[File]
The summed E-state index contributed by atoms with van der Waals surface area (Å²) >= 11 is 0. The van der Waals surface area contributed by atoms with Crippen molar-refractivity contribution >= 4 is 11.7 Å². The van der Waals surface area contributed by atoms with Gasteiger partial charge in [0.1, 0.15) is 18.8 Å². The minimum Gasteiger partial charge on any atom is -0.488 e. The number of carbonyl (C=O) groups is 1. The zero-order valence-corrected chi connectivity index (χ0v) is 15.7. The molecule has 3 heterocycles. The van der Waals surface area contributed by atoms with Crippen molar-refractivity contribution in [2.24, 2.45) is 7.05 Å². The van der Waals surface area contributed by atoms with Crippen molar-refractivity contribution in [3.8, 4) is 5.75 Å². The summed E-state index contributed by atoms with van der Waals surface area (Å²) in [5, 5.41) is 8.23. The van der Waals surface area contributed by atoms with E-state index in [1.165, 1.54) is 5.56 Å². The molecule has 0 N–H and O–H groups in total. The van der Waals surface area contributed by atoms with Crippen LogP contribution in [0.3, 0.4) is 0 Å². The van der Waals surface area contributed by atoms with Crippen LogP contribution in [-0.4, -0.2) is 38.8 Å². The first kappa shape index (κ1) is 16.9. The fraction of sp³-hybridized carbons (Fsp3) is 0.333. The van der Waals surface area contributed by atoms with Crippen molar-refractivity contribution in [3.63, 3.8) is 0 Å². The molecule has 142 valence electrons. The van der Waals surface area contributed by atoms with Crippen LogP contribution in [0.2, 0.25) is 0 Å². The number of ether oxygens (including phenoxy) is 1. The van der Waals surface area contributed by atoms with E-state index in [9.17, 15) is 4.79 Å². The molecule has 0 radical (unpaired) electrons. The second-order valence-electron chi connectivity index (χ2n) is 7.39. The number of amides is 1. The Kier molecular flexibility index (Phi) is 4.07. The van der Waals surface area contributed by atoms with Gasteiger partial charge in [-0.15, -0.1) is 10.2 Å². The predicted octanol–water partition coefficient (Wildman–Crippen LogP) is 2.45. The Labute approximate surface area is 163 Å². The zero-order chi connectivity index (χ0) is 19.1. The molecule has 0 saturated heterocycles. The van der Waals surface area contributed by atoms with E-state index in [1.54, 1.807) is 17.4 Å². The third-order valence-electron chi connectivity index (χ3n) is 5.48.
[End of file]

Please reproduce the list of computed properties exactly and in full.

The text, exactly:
The summed E-state index contributed by atoms with van der Waals surface area (Å²) >= 11 is 0. The van der Waals surface area contributed by atoms with Crippen molar-refractivity contribution >= 4 is 11.7 Å². The van der Waals surface area contributed by atoms with Gasteiger partial charge in [0.1, 0.15) is 18.8 Å². The minimum Gasteiger partial charge on any atom is -0.488 e. The number of carbonyl (C=O) groups is 1. The zero-order valence-corrected chi connectivity index (χ0v) is 15.7. The molecule has 3 heterocycles. The van der Waals surface area contributed by atoms with Crippen molar-refractivity contribution in [2.24, 2.45) is 7.05 Å². The van der Waals surface area contributed by atoms with Crippen molar-refractivity contribution in [3.8, 4) is 5.75 Å². The summed E-state index contributed by atoms with van der Waals surface area (Å²) in [5, 5.41) is 8.23. The van der Waals surface area contributed by atoms with E-state index in [1.165, 1.54) is 5.56 Å². The molecule has 0 N–H and O–H groups in total. The van der Waals surface area contributed by atoms with Crippen LogP contribution in [0.3, 0.4) is 0 Å². The van der Waals surface area contributed by atoms with Crippen LogP contribution in [-0.4, -0.2) is 38.8 Å². The first kappa shape index (κ1) is 16.9. The fraction of sp³-hybridized carbons (Fsp3) is 0.333. The van der Waals surface area contributed by atoms with Crippen molar-refractivity contribution in [3.63, 3.8) is 0 Å². The molecule has 142 valence electrons. The van der Waals surface area contributed by atoms with Crippen LogP contribution in [0.2, 0.25) is 0 Å². The number of ether oxygens (including phenoxy) is 1. The van der Waals surface area contributed by atoms with E-state index in [9.17, 15) is 4.79 Å². The molecule has 0 radical (unpaired) electrons. The second-order valence-electron chi connectivity index (χ2n) is 7.39. The number of amides is 1. The Kier molecular flexibility index (Phi) is 4.07. The van der Waals surface area contributed by atoms with Gasteiger partial charge in [-0.15, -0.1) is 10.2 Å². The predicted octanol–water partition coefficient (Wildman–Crippen LogP) is 2.45. The Labute approximate surface area is 163 Å². The zero-order chi connectivity index (χ0) is 19.1. The molecule has 0 saturated heterocycles. The van der Waals surface area contributed by atoms with E-state index in [1.54, 1.807) is 17.4 Å². The third-order valence-electron chi connectivity index (χ3n) is 5.48.